A couple of years ago we stopped reviewing books in Field & Stream the magazine because readers did not respond, at least in the numbers we would have liked. However, since it’s obvious that our bloggers are people of taste and culture, here are my literary suggestions.
The first is a must-have, and is the 11th Edition of Cartridges of the World, edited by Stan Skinner and published by Gun Digest Books. Volume number one was written by Frank C. Barnes, came out in 1965, and set a benchmark for general usefulness. Its latest incarnation is 552 pages long and costs $30. If you don’t have a copy you live in Outer Darkness. 888-457-2873; gunlistsonline.com
Number two is optional, but a dandy nonetheless. It’s called Dangerous Game Rifles, is published by Countrysport Press, and is the work of Terry Wieland, who is a writer of the first order. It’s an elegant book of 344 pages, and contains 160 black and white and 23 color illustrations. The attraction of this book is twofold—it’s about how these highly specialized guns and cartridges work (and why some of them don’t work) and it loaded with information you just don’t see anywhere else. I can’t remember when I last read a book about guns and most of it was brand-new to me.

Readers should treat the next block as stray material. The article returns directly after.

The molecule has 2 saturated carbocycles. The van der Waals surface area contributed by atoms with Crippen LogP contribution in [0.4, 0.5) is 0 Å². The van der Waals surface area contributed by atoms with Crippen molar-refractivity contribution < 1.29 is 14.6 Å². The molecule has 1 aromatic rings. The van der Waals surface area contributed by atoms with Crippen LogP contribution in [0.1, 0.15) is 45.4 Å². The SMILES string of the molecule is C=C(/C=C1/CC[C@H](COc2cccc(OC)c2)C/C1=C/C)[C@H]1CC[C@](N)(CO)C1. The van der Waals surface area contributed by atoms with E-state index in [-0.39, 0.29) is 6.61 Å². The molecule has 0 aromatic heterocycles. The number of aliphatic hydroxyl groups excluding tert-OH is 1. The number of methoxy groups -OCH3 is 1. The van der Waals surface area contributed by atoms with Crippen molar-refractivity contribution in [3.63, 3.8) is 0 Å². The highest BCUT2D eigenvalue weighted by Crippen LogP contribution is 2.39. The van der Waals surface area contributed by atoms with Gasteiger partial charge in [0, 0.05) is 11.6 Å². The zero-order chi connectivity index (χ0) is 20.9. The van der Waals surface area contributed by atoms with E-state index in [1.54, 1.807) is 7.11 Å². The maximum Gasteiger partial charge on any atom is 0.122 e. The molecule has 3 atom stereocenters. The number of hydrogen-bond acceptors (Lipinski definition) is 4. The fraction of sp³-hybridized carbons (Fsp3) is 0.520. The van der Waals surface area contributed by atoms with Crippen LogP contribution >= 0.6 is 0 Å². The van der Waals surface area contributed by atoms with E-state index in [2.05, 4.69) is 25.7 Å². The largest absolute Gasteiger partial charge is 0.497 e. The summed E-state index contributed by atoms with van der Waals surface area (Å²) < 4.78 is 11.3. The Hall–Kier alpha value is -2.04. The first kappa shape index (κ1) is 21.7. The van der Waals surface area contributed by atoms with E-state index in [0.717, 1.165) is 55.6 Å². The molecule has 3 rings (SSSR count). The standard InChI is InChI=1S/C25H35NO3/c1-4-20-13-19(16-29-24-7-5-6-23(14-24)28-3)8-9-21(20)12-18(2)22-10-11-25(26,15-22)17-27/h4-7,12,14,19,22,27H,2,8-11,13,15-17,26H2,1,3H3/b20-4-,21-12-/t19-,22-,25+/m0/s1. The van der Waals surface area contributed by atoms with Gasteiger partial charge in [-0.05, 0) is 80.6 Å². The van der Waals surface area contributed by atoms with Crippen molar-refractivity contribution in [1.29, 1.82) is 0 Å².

This is a far different book than Craig Boddington’s excellent Safari Rifles, which is the other definitive work on the subject. Craig writes about hunting and which guns are best for what. Wieland’s book is about the guns themselves. One compliments the other.
You don’t have to have a copy, but if you do it’s safe to say that you have less taste than the beasts of the field. It’s $40 from 800-685-7962; countrysportpress.com